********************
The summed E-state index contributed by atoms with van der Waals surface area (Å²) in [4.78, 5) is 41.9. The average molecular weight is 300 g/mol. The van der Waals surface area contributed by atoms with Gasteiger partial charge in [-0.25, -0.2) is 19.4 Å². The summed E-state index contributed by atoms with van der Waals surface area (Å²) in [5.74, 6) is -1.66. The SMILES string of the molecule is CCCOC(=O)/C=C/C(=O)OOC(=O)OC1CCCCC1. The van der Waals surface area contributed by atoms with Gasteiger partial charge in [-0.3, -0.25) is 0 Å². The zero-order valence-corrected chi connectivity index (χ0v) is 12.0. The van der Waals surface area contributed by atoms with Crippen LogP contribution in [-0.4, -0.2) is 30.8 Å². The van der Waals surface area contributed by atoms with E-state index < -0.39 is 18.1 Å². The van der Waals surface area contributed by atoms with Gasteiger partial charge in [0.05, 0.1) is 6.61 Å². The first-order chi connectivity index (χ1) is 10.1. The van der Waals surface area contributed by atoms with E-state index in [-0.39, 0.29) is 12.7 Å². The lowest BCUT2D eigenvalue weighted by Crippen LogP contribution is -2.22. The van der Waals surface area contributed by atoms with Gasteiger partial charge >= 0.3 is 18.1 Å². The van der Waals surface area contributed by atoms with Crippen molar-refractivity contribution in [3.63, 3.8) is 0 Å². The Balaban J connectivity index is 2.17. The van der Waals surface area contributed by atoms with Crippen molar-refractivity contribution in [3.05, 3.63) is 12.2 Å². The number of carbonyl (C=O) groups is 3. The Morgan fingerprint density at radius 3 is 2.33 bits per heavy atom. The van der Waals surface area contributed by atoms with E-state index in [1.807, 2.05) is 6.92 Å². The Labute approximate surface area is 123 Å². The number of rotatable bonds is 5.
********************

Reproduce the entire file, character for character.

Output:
The summed E-state index contributed by atoms with van der Waals surface area (Å²) in [4.78, 5) is 41.9. The average molecular weight is 300 g/mol. The van der Waals surface area contributed by atoms with Gasteiger partial charge in [-0.25, -0.2) is 19.4 Å². The summed E-state index contributed by atoms with van der Waals surface area (Å²) in [5.74, 6) is -1.66. The SMILES string of the molecule is CCCOC(=O)/C=C/C(=O)OOC(=O)OC1CCCCC1. The van der Waals surface area contributed by atoms with Gasteiger partial charge in [-0.3, -0.25) is 0 Å². The zero-order valence-corrected chi connectivity index (χ0v) is 12.0. The van der Waals surface area contributed by atoms with Crippen LogP contribution in [-0.4, -0.2) is 30.8 Å². The van der Waals surface area contributed by atoms with E-state index < -0.39 is 18.1 Å². The van der Waals surface area contributed by atoms with Gasteiger partial charge in [0.05, 0.1) is 6.61 Å². The first-order chi connectivity index (χ1) is 10.1. The van der Waals surface area contributed by atoms with E-state index in [-0.39, 0.29) is 12.7 Å². The lowest BCUT2D eigenvalue weighted by Crippen LogP contribution is -2.22. The van der Waals surface area contributed by atoms with Gasteiger partial charge >= 0.3 is 18.1 Å². The van der Waals surface area contributed by atoms with Crippen molar-refractivity contribution in [3.63, 3.8) is 0 Å². The Balaban J connectivity index is 2.17. The van der Waals surface area contributed by atoms with Crippen molar-refractivity contribution in [3.05, 3.63) is 12.2 Å². The number of carbonyl (C=O) groups is 3. The Morgan fingerprint density at radius 3 is 2.33 bits per heavy atom. The van der Waals surface area contributed by atoms with E-state index in [1.807, 2.05) is 6.92 Å². The Labute approximate surface area is 123 Å². The number of rotatable bonds is 5.